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Troilus and Cressida

Troilus and Cressida
Title: Troilus and Cressida
Release Date: 1999-06-01
Type book: Text
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Troilus and Cressida, World Library edition, several typos fixed.

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The Complete Works of William Shakespeare
The History of Troilus and Cressida

June, 1999 [Etext #1790]

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1602

THE HISTORY OF TROILUS AND CRESSIDA

by William Shakespeare

DRAMATIS PERSONAE

PRIAM, King of Troy

    His sons:
  HECTOR
  TROILUS
  PARIS
  DEIPHOBUS
  HELENUS

MARGARELON, a bastard son of Priam

     Trojan commanders:
  AENEAS
  ANTENOR

  CALCHAS, a Trojan priest, taking part with the Greeks
  PANDARUS, uncle to Cressida
  AGAMEMNON, the Greek general
  MENELAUS, his brother

    Greek commanders:
  ACHILLES
  AJAX
  ULYSSES
  NESTOR
  DIOMEDES
  PATROCLUS

  THERSITES, a deformed and scurrilous Greek
  ALEXANDER, servant to Cressida
  SERVANT to Troilus
  SERVANT to Paris
  SERVANT to Diomedes

  HELEN, wife to Menelaus
  ANDROMACHE, wife to Hector
  CASSANDRA, daughter to Priam, a prophetess
  CRESSIDA, daughter to Calchas

Trojan and Greek Soldiers, and Attendants

SCENE: Troy and the Greek camp before it
PROLOGUE TROILUS AND CRESSIDA PROLOGUE

    In Troy, there lies the scene. From isles of Greece
    The princes orgillous, their high blood chaf'd,
    Have to the port of Athens sent their ships
    Fraught with the ministers and instruments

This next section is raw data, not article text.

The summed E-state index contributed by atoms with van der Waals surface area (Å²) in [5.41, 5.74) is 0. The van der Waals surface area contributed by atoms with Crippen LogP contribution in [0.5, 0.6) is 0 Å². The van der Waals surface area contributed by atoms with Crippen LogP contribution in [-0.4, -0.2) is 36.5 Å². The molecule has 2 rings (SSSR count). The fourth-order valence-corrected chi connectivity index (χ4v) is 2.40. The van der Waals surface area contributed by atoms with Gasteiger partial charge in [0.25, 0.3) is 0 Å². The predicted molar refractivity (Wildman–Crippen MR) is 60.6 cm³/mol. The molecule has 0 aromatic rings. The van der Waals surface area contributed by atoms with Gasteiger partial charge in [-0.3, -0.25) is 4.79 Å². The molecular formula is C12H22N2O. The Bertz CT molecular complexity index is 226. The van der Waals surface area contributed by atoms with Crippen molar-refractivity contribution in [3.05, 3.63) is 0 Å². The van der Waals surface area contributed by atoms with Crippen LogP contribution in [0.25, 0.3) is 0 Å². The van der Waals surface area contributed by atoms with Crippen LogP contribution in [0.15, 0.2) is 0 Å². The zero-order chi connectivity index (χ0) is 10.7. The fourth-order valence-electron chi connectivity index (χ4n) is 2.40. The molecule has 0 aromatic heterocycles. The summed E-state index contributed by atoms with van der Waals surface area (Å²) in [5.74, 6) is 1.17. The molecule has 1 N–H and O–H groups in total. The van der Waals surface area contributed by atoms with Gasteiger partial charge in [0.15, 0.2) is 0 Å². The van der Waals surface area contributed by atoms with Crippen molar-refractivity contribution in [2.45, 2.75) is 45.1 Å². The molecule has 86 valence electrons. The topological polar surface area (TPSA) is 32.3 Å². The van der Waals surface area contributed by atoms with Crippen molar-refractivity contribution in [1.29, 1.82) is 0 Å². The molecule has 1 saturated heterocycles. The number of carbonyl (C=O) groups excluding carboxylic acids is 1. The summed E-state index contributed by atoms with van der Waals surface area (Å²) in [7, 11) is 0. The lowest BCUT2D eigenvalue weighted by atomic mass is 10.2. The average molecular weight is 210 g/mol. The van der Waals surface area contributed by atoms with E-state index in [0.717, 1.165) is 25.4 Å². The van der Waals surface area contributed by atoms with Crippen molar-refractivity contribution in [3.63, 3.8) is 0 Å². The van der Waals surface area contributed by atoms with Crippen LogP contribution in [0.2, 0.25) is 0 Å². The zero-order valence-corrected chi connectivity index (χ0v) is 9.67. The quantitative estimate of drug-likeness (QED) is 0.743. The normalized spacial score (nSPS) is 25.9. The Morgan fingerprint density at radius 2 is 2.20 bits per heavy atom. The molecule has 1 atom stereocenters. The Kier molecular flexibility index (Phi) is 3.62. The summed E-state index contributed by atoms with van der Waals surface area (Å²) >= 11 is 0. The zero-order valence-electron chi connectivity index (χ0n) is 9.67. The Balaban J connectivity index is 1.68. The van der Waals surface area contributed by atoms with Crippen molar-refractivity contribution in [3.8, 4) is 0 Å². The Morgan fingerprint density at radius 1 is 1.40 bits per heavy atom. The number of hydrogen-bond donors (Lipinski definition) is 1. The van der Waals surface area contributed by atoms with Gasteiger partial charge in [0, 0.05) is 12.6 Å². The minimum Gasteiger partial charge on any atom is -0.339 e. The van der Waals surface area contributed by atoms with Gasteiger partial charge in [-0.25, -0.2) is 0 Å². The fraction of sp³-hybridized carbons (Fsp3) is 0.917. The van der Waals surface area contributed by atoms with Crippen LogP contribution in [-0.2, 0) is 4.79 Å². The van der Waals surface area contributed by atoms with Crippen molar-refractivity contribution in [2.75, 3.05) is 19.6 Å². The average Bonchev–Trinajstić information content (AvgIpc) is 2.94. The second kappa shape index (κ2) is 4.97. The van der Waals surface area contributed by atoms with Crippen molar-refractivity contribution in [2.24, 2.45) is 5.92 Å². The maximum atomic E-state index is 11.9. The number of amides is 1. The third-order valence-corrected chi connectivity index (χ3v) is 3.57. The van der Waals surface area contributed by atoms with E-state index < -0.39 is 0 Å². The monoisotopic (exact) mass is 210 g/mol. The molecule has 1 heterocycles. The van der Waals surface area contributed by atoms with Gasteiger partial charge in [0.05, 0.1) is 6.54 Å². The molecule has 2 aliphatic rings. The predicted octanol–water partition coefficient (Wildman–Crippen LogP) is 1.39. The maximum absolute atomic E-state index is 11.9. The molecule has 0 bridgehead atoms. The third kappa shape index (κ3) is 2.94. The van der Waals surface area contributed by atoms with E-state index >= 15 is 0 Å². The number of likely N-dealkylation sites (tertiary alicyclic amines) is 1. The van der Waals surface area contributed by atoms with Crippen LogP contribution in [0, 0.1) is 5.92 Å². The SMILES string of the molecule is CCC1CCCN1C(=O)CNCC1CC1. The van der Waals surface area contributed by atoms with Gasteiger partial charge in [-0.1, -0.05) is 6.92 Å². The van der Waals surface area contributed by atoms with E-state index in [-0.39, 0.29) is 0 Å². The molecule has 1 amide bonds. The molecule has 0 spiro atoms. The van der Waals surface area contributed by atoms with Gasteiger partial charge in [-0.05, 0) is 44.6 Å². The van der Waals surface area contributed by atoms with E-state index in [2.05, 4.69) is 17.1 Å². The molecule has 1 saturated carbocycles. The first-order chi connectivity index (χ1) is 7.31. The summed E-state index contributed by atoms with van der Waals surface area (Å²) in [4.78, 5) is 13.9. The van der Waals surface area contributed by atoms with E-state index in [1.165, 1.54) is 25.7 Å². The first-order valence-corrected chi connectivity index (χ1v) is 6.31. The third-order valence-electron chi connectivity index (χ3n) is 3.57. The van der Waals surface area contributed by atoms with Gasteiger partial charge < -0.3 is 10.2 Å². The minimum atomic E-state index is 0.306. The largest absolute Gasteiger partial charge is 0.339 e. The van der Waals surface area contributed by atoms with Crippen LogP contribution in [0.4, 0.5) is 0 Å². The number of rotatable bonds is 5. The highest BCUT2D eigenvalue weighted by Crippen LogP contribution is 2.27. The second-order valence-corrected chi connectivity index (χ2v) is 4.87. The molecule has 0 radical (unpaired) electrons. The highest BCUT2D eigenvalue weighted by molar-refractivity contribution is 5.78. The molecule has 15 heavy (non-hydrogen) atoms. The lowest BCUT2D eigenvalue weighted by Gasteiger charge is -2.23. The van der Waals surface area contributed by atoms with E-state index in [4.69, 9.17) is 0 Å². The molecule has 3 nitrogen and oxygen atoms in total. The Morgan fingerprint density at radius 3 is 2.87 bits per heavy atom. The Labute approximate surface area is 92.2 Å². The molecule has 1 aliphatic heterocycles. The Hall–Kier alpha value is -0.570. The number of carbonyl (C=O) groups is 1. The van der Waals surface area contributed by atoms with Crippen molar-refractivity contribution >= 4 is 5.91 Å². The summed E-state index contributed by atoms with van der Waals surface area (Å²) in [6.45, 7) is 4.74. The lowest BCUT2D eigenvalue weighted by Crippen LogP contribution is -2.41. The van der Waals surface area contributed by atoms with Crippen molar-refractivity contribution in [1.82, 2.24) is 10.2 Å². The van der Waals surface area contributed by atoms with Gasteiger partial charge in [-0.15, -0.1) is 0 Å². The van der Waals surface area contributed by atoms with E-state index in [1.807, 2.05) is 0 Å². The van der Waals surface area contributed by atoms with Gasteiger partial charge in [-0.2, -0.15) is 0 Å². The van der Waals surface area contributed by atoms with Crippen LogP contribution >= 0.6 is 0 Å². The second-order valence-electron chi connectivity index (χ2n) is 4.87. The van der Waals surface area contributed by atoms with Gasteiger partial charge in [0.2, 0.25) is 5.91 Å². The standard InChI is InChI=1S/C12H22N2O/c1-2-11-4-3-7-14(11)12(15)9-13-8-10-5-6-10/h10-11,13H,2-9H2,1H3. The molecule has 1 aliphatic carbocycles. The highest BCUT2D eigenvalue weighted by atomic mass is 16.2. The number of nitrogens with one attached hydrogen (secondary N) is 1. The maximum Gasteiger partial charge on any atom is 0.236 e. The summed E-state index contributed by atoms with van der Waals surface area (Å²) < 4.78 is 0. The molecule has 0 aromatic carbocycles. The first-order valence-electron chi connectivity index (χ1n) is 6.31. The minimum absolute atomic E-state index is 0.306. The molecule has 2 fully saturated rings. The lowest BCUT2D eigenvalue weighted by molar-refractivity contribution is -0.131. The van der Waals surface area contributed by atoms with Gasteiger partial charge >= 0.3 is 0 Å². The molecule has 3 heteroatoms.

Of cruel war. Sixty and nine that wore
    Their crownets regal from th' Athenian bay
    Put forth toward Phrygia; and their vow is made
    To ransack Troy, within whose strong immures
    The ravish'd Helen, Menelaus' queen,
    With wanton Paris sleeps-and that's the quarrel.
    To Tenedos they come,
    And the deep-drawing barks do there disgorge
    Their war-like fraughtage. Now on Dardan plains
    The fresh and yet unbruised Greeks do pitch
    Their brave pavilions: Priam's six-gated city,
    Dardan, and Tymbria, Helias, Chetas, Troien,
    And Antenorides, with massy staples
    And corresponsive and fulfilling bolts,
    Sperr up the sons of Troy.
    Now expectation, tickling skittish spirits
    On one and other side, Troyan and Greek,
    Sets all on hazard-and hither am I come
    A Prologue arm'd, but not in confidence
    Of author's pen or actor's voice, but suited
    In like conditions as our argument,
    To tell you, fair beholders, that our play
    Leaps o'er the vaunt and firstlings of those broils,
    Beginning in the middle; starting thence away,
    To what may be digested in a play.
    Like or find fault; do as your pleasures are;
    Now good or bad, 'tis but the chance of war.

<<THIS ELECTRONIC VERSION OF THE COMPLETE WORKS OF WILLIAM
SHAKESPEARE IS COPYRIGHT 1990-1993 BY WORLD LIBRARY, INC., AND IS
PROVIDED BY PROJECT GUTENBERG ETEXT OF CARNEGIE MELLON UNIVERSITY
WITH PERMISSION. ELECTRONIC AND MACHINE READABLE COPIES MAY BE
DISTRIBUTED SO LONG AS SUCH COPIES (1) ARE FOR YOUR OR OTHERS
PERSONAL USE ONLY, AND (2) ARE NOT DISTRIBUTED OR USED
COMMERCIALLY. PROHIBITED COMMERCIAL DISTRIBUTION INCLUDES BY ANY
SERVICE THAT CHARGES FOR DOWNLOAD TIME OR FOR MEMBERSHIP.>>

ACT I. SCENE 1.Troy. Before PRIAM'S palace

Enter TROILUS armed, and PANDARUS

  TROILUS. Call here my varlet; I'll unarm again.
    Why should I war without the walls of Troy
    That find such cruel battle here within?
    Each Troyan that is master of his heart,
    Let him to field; Troilus, alas, hath none!
  PANDARUS. Will this gear ne'er be mended?
  TROILUS. The Greeks are strong, and skilful to their strength,
    Fierce to their skill, and to their fierceness valiant;
    But I am weaker than a woman's tear,
    Tamer than sleep, fonder than ignorance,
    Less valiant than the virgin in the night,
    And skilless as unpractis'd infancy.
  PANDARUS. Well, I have told you enough of this; for my part,
    I'll not meddle nor make no farther. He that will have a cake
    out of the wheat must needs tarry the grinding.
  TROILUS. Have I not tarried?
  PANDARUS. Ay, the grinding; but you must tarry the bolting.
  TROILUS. Have I

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